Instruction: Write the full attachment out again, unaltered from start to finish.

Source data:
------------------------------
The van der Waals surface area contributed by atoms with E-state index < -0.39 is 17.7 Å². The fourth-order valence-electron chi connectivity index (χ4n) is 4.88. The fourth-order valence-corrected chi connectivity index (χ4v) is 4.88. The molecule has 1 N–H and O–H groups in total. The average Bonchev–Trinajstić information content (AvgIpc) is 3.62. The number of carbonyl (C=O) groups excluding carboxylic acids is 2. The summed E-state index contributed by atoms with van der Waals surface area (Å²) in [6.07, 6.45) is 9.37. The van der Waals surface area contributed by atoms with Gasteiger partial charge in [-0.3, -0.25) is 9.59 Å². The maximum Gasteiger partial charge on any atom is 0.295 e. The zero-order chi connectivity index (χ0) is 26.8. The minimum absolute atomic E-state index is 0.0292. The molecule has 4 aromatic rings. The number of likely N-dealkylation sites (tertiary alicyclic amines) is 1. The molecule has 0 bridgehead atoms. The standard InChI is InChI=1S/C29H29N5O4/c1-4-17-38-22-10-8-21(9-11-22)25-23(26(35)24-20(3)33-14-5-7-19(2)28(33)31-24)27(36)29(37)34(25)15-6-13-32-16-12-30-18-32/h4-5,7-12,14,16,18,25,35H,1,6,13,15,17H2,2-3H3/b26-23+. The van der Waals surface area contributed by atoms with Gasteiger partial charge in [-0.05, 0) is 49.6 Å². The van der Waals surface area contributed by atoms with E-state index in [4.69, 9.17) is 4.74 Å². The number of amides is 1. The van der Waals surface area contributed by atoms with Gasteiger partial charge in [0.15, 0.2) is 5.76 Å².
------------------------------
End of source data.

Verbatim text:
The van der Waals surface area contributed by atoms with E-state index < -0.39 is 17.7 Å². The fourth-order valence-electron chi connectivity index (χ4n) is 4.88. The fourth-order valence-corrected chi connectivity index (χ4v) is 4.88. The molecule has 1 N–H and O–H groups in total. The average Bonchev–Trinajstić information content (AvgIpc) is 3.62. The number of carbonyl (C=O) groups excluding carboxylic acids is 2. The summed E-state index contributed by atoms with van der Waals surface area (Å²) in [6.07, 6.45) is 9.37. The van der Waals surface area contributed by atoms with Gasteiger partial charge in [-0.3, -0.25) is 9.59 Å². The maximum Gasteiger partial charge on any atom is 0.295 e. The zero-order chi connectivity index (χ0) is 26.8. The minimum absolute atomic E-state index is 0.0292. The molecule has 4 aromatic rings. The number of likely N-dealkylation sites (tertiary alicyclic amines) is 1. The molecule has 0 bridgehead atoms. The standard InChI is InChI=1S/C29H29N5O4/c1-4-17-38-22-10-8-21(9-11-22)25-23(26(35)24-20(3)33-14-5-7-19(2)28(33)31-24)27(36)29(37)34(25)15-6-13-32-16-12-30-18-32/h4-5,7-12,14,16,18,25,35H,1,6,13,15,17H2,2-3H3/b26-23+. The van der Waals surface area contributed by atoms with Gasteiger partial charge in [-0.05, 0) is 49.6 Å². The van der Waals surface area contributed by atoms with E-state index in [4.69, 9.17) is 4.74 Å². The number of amides is 1. The van der Waals surface area contributed by atoms with Gasteiger partial charge in [0.15, 0.2) is 5.76 Å².